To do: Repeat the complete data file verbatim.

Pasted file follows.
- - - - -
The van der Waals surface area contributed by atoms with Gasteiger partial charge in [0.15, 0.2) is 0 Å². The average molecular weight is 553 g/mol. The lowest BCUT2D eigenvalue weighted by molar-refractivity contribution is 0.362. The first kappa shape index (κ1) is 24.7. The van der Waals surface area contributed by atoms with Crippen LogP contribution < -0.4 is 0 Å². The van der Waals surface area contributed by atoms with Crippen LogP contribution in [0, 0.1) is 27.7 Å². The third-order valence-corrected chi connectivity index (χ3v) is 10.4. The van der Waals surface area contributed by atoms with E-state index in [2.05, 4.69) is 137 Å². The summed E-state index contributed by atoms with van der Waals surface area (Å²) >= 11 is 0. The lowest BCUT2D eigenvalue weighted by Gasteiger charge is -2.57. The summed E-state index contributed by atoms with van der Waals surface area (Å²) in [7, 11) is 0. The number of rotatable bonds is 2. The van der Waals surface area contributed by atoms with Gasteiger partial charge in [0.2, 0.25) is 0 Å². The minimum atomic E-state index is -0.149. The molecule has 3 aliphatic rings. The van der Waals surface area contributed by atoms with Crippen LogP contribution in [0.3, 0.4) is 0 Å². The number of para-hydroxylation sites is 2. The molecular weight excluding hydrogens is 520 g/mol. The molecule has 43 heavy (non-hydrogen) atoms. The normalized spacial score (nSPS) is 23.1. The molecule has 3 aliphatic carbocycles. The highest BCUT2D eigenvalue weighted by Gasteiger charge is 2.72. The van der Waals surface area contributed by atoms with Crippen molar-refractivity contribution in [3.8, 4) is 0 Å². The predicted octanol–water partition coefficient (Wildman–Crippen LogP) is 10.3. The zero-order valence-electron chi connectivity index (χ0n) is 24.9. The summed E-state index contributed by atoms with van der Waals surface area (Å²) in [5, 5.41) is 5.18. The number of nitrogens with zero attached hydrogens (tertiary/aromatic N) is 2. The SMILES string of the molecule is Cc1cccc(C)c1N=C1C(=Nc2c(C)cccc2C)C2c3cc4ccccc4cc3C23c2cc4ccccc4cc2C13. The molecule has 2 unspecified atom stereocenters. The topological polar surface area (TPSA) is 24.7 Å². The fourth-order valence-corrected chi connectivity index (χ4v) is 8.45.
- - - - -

The van der Waals surface area contributed by atoms with Gasteiger partial charge in [0.15, 0.2) is 0 Å². The average molecular weight is 553 g/mol. The lowest BCUT2D eigenvalue weighted by molar-refractivity contribution is 0.362. The first kappa shape index (κ1) is 24.7. The van der Waals surface area contributed by atoms with Crippen LogP contribution < -0.4 is 0 Å². The van der Waals surface area contributed by atoms with Crippen LogP contribution in [0, 0.1) is 27.7 Å². The third-order valence-corrected chi connectivity index (χ3v) is 10.4. The van der Waals surface area contributed by atoms with E-state index in [2.05, 4.69) is 137 Å². The summed E-state index contributed by atoms with van der Waals surface area (Å²) >= 11 is 0. The lowest BCUT2D eigenvalue weighted by Gasteiger charge is -2.57. The summed E-state index contributed by atoms with van der Waals surface area (Å²) in [7, 11) is 0. The number of rotatable bonds is 2. The van der Waals surface area contributed by atoms with Gasteiger partial charge in [0.2, 0.25) is 0 Å². The minimum atomic E-state index is -0.149. The molecule has 3 aliphatic rings. The van der Waals surface area contributed by atoms with Crippen LogP contribution in [0.3, 0.4) is 0 Å². The number of para-hydroxylation sites is 2. The molecular weight excluding hydrogens is 520 g/mol. The molecule has 43 heavy (non-hydrogen) atoms. The normalized spacial score (nSPS) is 23.1. The molecule has 3 aliphatic carbocycles. The highest BCUT2D eigenvalue weighted by Gasteiger charge is 2.72. The van der Waals surface area contributed by atoms with Crippen molar-refractivity contribution in [3.8, 4) is 0 Å². The predicted octanol–water partition coefficient (Wildman–Crippen LogP) is 10.3. The zero-order valence-electron chi connectivity index (χ0n) is 24.9. The summed E-state index contributed by atoms with van der Waals surface area (Å²) in [5, 5.41) is 5.18. The number of nitrogens with zero attached hydrogens (tertiary/aromatic N) is 2. The SMILES string of the molecule is Cc1cccc(C)c1N=C1C(=Nc2c(C)cccc2C)C2c3cc4ccccc4cc3C23c2cc4ccccc4cc2C13. The molecule has 2 unspecified atom stereocenters. The topological polar surface area (TPSA) is 24.7 Å². The fourth-order valence-corrected chi connectivity index (χ4v) is 8.45.